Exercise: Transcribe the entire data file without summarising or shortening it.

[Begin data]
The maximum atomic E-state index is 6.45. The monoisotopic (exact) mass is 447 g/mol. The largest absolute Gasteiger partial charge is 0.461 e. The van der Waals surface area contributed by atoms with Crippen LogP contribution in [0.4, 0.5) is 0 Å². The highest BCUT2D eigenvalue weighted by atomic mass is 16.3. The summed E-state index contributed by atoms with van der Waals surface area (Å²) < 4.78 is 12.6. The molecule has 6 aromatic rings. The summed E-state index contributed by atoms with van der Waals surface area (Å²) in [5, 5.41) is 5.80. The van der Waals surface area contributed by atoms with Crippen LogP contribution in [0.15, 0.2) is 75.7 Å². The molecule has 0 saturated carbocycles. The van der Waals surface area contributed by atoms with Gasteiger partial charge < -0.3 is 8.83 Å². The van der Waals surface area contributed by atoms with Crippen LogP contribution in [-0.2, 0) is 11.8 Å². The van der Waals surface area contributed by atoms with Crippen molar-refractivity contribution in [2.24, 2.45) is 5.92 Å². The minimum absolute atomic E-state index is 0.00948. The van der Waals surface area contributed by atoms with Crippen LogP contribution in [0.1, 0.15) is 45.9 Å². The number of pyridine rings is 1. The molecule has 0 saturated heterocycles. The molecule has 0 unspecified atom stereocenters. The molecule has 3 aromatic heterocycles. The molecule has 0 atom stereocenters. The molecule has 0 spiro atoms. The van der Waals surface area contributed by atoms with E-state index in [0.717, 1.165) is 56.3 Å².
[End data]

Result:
The maximum atomic E-state index is 6.45. The monoisotopic (exact) mass is 447 g/mol. The largest absolute Gasteiger partial charge is 0.461 e. The van der Waals surface area contributed by atoms with Crippen LogP contribution in [0.4, 0.5) is 0 Å². The highest BCUT2D eigenvalue weighted by atomic mass is 16.3. The summed E-state index contributed by atoms with van der Waals surface area (Å²) < 4.78 is 12.6. The molecule has 6 aromatic rings. The summed E-state index contributed by atoms with van der Waals surface area (Å²) in [5, 5.41) is 5.80. The van der Waals surface area contributed by atoms with Crippen LogP contribution in [0.15, 0.2) is 75.7 Å². The molecule has 0 saturated carbocycles. The van der Waals surface area contributed by atoms with Gasteiger partial charge < -0.3 is 8.83 Å². The van der Waals surface area contributed by atoms with Crippen LogP contribution in [-0.2, 0) is 11.8 Å². The van der Waals surface area contributed by atoms with Crippen molar-refractivity contribution in [2.24, 2.45) is 5.92 Å². The minimum absolute atomic E-state index is 0.00948. The van der Waals surface area contributed by atoms with Crippen LogP contribution in [0.1, 0.15) is 45.9 Å². The number of pyridine rings is 1. The molecule has 0 saturated heterocycles. The molecule has 0 unspecified atom stereocenters. The molecule has 3 aromatic heterocycles. The molecule has 0 atom stereocenters. The molecule has 0 spiro atoms. The van der Waals surface area contributed by atoms with E-state index in [0.717, 1.165) is 56.3 Å².